Paper $28.00 ISBN: 9780745332451 Published June 2016 For Sale in All Americas and the Caribbean except Canada
Cloth $100.00 ISBN: 9780745332468 Published July 2016 For Sale in All Americas and the Caribbean except Canada

A People's History of Modern Europe

William A. Pelz

A People's History of Modern Europe

William A. Pelz

Distributed for Pluto Press

256 pages | 8 halftones | 6 x 9 | © 2016
Paper $28.00 ISBN: 9780745332451 Published June 2016 For Sale in All Americas and the Caribbean except Canada
Cloth $100.00 ISBN: 9780745332468 Published July 2016 For Sale in All Americas and the Caribbean except Canada

The origin of capitalism and modern industrialism—and, not unrelated, the birthplace of Marxism—modern Europe provided the perfect conditions for a great number of political revolutions. From the monarchical terror of the Middle Ages to the mangled Europe of the twenty-first century, A People’s History of Modern Europe tracks the history of the continent through the deeds of those whom mainstream history tries to forget.
 
Along the way, William A. Pelz examines the German peasant wars of Thomas Müntzer, the bourgeoisie revolutions of the eighteenth century, the rise of the industrial worker in England, the turbulent journey of the Russian Soviets, the role of the European working class throughout the Cold War, and the revolutionary students in 1968. He then brings his story to the present day, where we continue to fight to forge an alternative to a heartless and often barbaric economic system. 
 
As Germany and Greece argue over who owes what, with the very idea of Europe crumbling around them, Pelz’s accessible, provocative history could not be timelier. Sure to resonate with fans of books like Howard Zinn’s A People’s History of the United States, this people’s history sweeps away the tired platitudes of the privileged and provides an opportunity to understand the story of Europe from the ground up.

Contents

Introduction
1. “The King’s in His Castle . . . All’s Right with the World” – The Collapse of the Middle Ages
2. “The Other Reformation: Martin Luther, Religious Dogma and the Common People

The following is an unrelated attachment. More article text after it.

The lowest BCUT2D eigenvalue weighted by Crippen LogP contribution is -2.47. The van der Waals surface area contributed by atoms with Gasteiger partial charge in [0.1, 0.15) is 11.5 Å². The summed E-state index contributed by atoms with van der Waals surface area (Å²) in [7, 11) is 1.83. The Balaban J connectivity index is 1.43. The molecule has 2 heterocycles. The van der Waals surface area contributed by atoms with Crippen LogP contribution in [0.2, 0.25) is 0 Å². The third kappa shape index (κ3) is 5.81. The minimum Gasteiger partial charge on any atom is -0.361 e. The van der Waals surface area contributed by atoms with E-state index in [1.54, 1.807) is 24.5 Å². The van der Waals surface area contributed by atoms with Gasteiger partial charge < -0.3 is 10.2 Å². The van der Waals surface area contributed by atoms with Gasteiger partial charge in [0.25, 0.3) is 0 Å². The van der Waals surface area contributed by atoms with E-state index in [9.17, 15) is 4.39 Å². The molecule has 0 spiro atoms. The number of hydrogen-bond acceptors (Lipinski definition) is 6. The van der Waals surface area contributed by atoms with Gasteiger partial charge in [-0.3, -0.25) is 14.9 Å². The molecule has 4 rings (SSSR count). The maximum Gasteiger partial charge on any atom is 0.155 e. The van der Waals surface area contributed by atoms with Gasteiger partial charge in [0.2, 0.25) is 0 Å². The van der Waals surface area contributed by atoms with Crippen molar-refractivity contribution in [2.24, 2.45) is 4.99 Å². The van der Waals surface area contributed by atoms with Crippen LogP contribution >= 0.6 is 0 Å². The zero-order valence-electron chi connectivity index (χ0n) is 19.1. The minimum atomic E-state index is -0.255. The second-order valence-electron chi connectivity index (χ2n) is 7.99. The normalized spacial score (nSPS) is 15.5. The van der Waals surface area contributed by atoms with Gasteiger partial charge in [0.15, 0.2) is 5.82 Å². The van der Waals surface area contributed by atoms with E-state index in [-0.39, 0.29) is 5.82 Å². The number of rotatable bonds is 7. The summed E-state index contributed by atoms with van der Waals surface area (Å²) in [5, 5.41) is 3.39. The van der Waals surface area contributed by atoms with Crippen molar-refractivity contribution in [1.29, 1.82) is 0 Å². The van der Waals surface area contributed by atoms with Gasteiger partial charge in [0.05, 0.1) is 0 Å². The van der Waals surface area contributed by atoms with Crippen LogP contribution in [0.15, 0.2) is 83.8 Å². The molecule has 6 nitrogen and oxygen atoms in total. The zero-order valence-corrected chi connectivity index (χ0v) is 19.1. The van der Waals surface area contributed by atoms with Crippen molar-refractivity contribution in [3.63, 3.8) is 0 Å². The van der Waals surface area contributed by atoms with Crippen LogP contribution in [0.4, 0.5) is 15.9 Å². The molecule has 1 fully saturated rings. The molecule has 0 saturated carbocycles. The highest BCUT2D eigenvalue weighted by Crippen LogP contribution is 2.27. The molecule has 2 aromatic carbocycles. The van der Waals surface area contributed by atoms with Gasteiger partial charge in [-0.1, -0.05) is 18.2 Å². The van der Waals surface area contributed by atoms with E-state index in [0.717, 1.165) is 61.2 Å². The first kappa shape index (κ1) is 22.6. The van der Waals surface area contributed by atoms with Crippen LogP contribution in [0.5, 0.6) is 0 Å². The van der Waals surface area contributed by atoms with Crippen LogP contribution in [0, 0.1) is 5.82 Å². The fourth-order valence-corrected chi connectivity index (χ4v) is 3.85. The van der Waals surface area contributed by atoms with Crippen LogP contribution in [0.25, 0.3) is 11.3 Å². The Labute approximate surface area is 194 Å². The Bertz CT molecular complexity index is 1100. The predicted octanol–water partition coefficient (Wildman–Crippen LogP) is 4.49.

3. The World Turned Upside Down: The Crisis of the Seventeenth Century and the English Revolution, 1640-1649
4. Rise of the Third Estate: The French People Revolt
5. Becoming an Appendage to the Machine: The Revolution in Production
6. From the Revolutions of 1848-1849 to the First Peoples Democracy: Paris Commune
7. Rise of the Working Classes: Trade Unions and Socialism, 1871-1914
8. Protest and Mutiny Confront Mass Slaughter: Europeans in World War I
9. War Leads to Revolution: Russia (1917), Central Europe (1918-1919)
10. Economic Collapse and the Rise of Fascism, 1920-1933
11. Against Fascist Terror, War and Genocide, 1933-1945
12. A New Europe, 1945-1948?
13. Europeans in the Cold War: Between Moscow and Washington
14. From Berlin Wall to Prague Spring- A New Generation of Europeans
15. Fighting for Peace in an Atomic Age, 1969-1989
16. Europe falls into the Twenty-First Century
Notes
Index
Review Quotes
Socialist History
"In this lively and engaging book, Pelz takes the reader through a thousand years of European history from below. This is the not the story of lords, kings and rulers. It is the story of the ordinary people of Europe and their struggles against those lords, kings and rulers, from the Middle Ages to the present day. Written in a lucid and accessible style, A People's History of Modern Europe is a fine introduction to the subject which will be appreciated by students and activists alike."
Ian Birchall, author of The Spectre of Babeuf